The following, unearthed in old files, may be of interest to next-of-kin (if they find it) and an example of awards policy which restricted posthumous awards during the Second World War, necessitating down-grading many recommendations to a Mention in Despatches.

CORBY, George Arthur, Flight Sergeant, deceased (561526) - No.209 Squadron - Mention in Despatches - awarded as per London Gazette dated 20 April 1940 and 11 July 1940. Public Record Office Air 2/9319 has two recommendations for the Distinguished Flying Medal, not awarded because posthumous awards of the DFM were not allowed at this time. The first commenced on 2 January 1940 with a submission by W/C C. Wigglesworth:

For period September 3rd to December 31st, this airman pilot Captain of a flying boat has done 250 hours flying of which 222 hours arduous flying were carried out on anti-submarine patrols and convoy escort from Invergordon, Shetlands, Falmouth and Oban, often under very bad weather conditions with zeal, enterprise and devotion to duty.

On 2 January 1940 (same day) G/C J.H.O. Jones (Commanding Station Oban) added his remarks:

I entirely concur. Flight Sergeant Corby possesses outstanding character and morale.

This lay dormant until 7 March 1940 when A/V/M Charles Breese (Commanding No.18 Group) added the following:

This NCO pilot was the outstanding flying member of a very good squadron. His energy, determination, courage and devotion to duty were an inspiration wherever he went. As no less than 220 hours flying were done on operational tasks in war zones I consider that the Distinguished Flying Medal is the appropriate recognition.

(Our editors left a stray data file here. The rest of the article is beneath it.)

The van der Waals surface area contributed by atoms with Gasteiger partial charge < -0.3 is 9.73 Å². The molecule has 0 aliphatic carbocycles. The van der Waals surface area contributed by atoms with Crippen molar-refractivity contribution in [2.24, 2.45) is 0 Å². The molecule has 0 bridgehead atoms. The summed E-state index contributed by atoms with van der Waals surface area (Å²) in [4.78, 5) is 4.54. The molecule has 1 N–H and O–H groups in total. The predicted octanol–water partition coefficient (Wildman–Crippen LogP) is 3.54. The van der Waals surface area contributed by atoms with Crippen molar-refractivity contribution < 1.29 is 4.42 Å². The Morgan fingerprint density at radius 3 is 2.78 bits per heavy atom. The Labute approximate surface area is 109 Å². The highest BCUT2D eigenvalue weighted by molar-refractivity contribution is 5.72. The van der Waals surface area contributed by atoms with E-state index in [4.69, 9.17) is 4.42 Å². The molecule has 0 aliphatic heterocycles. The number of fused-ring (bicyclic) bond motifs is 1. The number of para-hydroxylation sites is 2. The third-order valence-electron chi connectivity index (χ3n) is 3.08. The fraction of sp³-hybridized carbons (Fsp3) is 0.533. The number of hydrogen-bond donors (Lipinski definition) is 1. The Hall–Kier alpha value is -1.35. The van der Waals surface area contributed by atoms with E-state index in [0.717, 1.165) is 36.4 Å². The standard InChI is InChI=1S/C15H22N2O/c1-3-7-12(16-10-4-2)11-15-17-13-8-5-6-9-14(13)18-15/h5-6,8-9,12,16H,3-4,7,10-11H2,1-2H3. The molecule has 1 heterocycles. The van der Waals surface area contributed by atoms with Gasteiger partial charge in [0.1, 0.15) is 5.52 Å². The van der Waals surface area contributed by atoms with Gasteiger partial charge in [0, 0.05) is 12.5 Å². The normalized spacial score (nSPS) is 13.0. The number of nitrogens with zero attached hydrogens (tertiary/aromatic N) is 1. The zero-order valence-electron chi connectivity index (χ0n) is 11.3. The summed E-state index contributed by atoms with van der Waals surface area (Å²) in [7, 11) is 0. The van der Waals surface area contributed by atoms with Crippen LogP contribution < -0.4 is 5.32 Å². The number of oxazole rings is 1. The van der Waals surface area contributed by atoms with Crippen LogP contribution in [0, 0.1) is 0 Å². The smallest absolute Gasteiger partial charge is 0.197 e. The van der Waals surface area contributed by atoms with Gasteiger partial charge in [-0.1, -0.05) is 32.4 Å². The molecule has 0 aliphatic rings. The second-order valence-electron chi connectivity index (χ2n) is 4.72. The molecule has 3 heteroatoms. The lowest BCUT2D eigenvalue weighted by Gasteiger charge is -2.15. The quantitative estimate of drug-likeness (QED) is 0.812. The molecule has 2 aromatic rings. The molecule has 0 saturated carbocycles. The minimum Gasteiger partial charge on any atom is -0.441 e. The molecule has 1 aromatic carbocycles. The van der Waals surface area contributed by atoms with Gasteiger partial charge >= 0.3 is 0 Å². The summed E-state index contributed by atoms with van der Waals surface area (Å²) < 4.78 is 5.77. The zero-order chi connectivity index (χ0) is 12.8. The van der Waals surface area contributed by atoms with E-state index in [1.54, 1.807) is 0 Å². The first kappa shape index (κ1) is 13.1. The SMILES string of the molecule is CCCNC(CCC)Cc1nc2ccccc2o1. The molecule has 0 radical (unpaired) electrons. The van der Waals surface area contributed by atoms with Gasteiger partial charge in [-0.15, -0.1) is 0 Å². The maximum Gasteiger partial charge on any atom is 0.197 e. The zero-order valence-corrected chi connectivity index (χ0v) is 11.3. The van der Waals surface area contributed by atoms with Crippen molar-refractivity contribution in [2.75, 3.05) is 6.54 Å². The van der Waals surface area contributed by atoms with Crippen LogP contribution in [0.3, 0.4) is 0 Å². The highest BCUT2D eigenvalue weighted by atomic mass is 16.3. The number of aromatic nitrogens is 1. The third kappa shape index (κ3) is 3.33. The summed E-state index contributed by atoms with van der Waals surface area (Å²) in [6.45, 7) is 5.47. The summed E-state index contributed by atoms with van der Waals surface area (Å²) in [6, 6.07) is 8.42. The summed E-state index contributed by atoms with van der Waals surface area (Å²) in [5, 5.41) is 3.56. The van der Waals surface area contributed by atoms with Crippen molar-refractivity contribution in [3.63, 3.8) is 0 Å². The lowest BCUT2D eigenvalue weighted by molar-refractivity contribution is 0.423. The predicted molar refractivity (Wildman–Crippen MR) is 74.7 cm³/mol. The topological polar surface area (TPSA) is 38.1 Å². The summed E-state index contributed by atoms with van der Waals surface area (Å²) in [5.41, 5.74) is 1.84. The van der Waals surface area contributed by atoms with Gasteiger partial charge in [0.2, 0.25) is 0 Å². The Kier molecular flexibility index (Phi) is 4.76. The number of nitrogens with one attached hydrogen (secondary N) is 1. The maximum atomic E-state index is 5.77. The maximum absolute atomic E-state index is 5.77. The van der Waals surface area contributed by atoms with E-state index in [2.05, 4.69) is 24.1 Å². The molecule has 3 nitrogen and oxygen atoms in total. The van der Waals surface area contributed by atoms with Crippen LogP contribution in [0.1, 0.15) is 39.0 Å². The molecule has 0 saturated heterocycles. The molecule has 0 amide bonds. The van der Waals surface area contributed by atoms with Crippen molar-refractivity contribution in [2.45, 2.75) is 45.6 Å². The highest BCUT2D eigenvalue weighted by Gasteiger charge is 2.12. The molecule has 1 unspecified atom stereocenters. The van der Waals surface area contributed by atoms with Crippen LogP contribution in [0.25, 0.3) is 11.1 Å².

From 4th January 1940 (the date of my last recommendation) until 20th February when he was killed in a flying crash while undertaking an important air escort in very difficult weather this senior NCO performed his flying duties with exemplary courage and devotion to duty. He completed more operational flying tasks than anyone else and these in the best possible manner. His cheerful and determined attitude in the face of difficulties was a fine example to the other flying boat pilots.

His service was essentially of the kind for which the Distinguished Flying Medal was instituted and I very strongly recommend that this be awarded to him.

A further recommendation was raised, noting submissions dated 3 January and 8 March 1940 [sic] followed by these remarks by Breese dated 28 March 1940:

Flight Sergeant Corby was the very finest type of senior NCO pilot. He set an exceptionally fine example in war flying to both the officers and airman pilots of No.209 Squadron in keenness, devotion to duty, unhesitating acceptance of every task offered to him, and most commendable perseverance in the face of very difficult weather conditions.

I recommended him for the Distinguished Flying Medal on the 3rd January 1940, but probably owing to numbers it was not awarded.

He continued in the same excellent manner, carrying out numerous important convoy escort tasks on the West coasts of Scotland for a further six weeks until unfortunately he was killed as a result of an accident when returning to his base on the 20th February 1940.

In view of the exceptional services rendered by this outstanding NCO and the fact that he was recommended for the DFM six weeks before his death and again subsequently (although this has since been ruled to be inadmissible), I very strongly recommend that the award of the DFM to Flight Sergeant Corby, which was put forward with my recommendation on the 3rd January 1940, may be reconsidered and granted.